‘Women are expected to make themselves quieter than they are’
Rachel Brosnahan, the star of television’s best-looking comedy, tells Chris Harvey the truth behind the fiction
‘Do you feel like we’re different or the same?” Rachel Brosnahan asks. She’s talking about herself and Miriam “Midge” Maisel, the character she plays in Amazon’s sharp and stylish period comedy The Marvelous Mrs Maisel, which is about to return for a second series. The 27-year-old actress has been thinking about it because some of her friends think she’s exactly the same, even though she’s noticed that she can’t recreate some of Midge’s facial expressions when she’s not in character. “I find that I’m using my face in ways that I’ve never used it before,” she says.
The two women certainly seem different to me. Midge has all the confidence that comes with being a product of the affluent Jewish Upper West Side in the late Fifties. She moves through the world bending it to her designs, dressed as if for a Cecil Beaton photo shoot, with a wit so quick and fearless that, when her seemingly perfect life falls apart, she turns her troubles into a hilarious stand-up act. Brosnahan, though, contains opposites: she’s poised and skittery, effusive and guarded; she grew up in the US, but she’s half English, too. Her American father met her mother in Brighton, when they were students. “I really like tea,” she laughs, “and clotted cream.” She can be self-deprecating, she says, which she got from “my entire British side of the family”.
It’s proof of how real Midge seems that we’re talking about a character like this. I can’t be the only viewer who had to Google Mrs Maisel to check whether she had been an actual comedian of the era. In fact, she’s the creation of Amy Sherman-Palladino, of Gilmore Girls fame, whose father was a stand-up in the Fifties. Sherman-Palladino became the first woman to win both writing and directing Emmy Awards for the show in September, when Brosnahan, who was once told she should steer clear of comedy because she wasn’t funny, won the prize for best comedy actress.
It’s proof of Brosnahan’s talent, too, that she is almost unrecognisable from the character she played in House of Cards: call girl Rachel Posner, who met a horrible end in season three. Brosnahan was only supposed to be in two episodes of Netflix’s political drama but showrunner Beau Willimon was so impressed by her that he wrote her character into the series. (She didn’t have any scenes with the show’s lead, Kevin Spacey, she says, nor hear any onset gossip about him.) Now she’s in the UK making a spy film, Ironbark, with Benedict Cumberbatch, set for release next year.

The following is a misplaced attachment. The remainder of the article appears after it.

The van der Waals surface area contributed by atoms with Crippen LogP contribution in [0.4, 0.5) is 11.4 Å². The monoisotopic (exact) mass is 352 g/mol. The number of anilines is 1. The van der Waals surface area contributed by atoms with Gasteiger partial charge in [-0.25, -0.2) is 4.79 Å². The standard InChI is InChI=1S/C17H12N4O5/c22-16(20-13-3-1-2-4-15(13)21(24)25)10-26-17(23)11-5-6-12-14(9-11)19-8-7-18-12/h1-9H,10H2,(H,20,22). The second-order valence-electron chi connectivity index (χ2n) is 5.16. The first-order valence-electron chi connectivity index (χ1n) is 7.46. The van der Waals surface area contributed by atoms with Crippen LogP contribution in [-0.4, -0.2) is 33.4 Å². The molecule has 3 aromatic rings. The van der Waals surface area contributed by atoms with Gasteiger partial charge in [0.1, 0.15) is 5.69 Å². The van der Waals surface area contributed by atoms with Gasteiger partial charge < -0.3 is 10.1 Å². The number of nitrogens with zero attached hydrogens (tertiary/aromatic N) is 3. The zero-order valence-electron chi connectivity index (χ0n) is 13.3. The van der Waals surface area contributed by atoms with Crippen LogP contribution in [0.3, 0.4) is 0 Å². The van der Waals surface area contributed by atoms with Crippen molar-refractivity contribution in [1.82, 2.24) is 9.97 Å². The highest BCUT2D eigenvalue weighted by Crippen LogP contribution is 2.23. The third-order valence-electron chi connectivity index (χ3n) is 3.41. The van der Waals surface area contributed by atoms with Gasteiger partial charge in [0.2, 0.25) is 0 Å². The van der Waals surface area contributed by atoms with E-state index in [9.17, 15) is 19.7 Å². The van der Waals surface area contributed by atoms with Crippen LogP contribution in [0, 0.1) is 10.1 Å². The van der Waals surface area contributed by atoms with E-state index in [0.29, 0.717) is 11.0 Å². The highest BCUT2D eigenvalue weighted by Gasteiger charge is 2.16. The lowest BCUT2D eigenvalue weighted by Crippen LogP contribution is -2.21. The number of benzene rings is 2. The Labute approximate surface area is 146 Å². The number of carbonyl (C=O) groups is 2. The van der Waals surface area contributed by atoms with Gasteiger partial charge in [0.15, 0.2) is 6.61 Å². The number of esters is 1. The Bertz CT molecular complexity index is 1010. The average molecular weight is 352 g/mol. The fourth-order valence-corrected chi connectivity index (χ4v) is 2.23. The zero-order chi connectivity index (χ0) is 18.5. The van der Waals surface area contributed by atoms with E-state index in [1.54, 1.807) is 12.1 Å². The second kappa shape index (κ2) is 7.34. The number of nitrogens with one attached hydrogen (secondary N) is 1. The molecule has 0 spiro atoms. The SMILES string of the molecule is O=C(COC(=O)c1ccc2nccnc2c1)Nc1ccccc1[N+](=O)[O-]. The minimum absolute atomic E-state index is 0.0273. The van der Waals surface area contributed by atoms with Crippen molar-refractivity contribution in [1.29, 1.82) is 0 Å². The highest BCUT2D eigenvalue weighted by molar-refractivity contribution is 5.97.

One of the other things everyone knows about Brosnahan is that her aunt was the fashion designer Kate Spade, who committed suicide in June, aged 55. She doesn’t want to talk about the depression that led to Spade’s death – “her personal struggles would be something that she would not want anyone to speak about on her behalf ”.
Had her aunt’s success been inspirational to Brosnahan when she was growing up? “Very much so, but I also wasn’t really aware until I was older, because when you’re a kid you don’t really know what anyone does for a living, so I was surprised at 12 or 13 to learn that she was very successful.”
Brosnahan had an average suburban childhood, she says. She was born in Milwaukee but grew up in affluent Highland Park 25 miles up the coast from Chicago, where her father works in children’s book publishing. She was pushed by her parents to do well at school. When she told them that she wanted to be an actor, they said: “That’s a really crazy idea, how do you plan to accomplish it?” It motivated her to prove that she could.
She paid her dues in smaller parts on television and film, playing the sorceress in 2013’s big budget Gothic fantasy Beautiful Creatures, alongside Emma Thompson and Jeremy Irons, but it was House of Cards that really got her noticed. It was Netflix’s first original drama series. Between its filming and release, whenever she found herself in auditions explaining that she had been working on a series for Netflix with Fight Club director David Fincher, “nobody cared, nobody took it very seriously,” she says.
She’s worked on stage, too, culminating in 2016, when she played Desdemona in a New York production of Othello with Daniel Craig and David Oyelowo that got rave reviews.
Brosnahan has also become something of a fashion icon in Mrs Maisel. The opening episode of the second series nods to the colourful Vogue stylings of the Fifties musical Funny Face, with Brosnahan as a modern Audrey Hepburn, as Midge goes to Paris to search for her mother and admire the millinery.
Strangers sometimes come up to Brosnahan in the street dressed like Midge or quoting one of the character’s favourite lines back to her: “Why do we have to pretend we’re not hungry, when we’re hungry?” Are her jokes a little too contemporary for the era? “No,” she says, surprised, “the kind of hypocrisies she is fighting or observing through her stand-up are as old as time.”
Certainly, there are real-life historical models for her character, such as Joan Rivers and Phyllis
‘Do I agree with Midge that “Men like stupid girls”? No! Well, maybe some men…’
FUNNY WOMANRachel Brosnahan as Miriam Maisel, main; and with her co-stars, left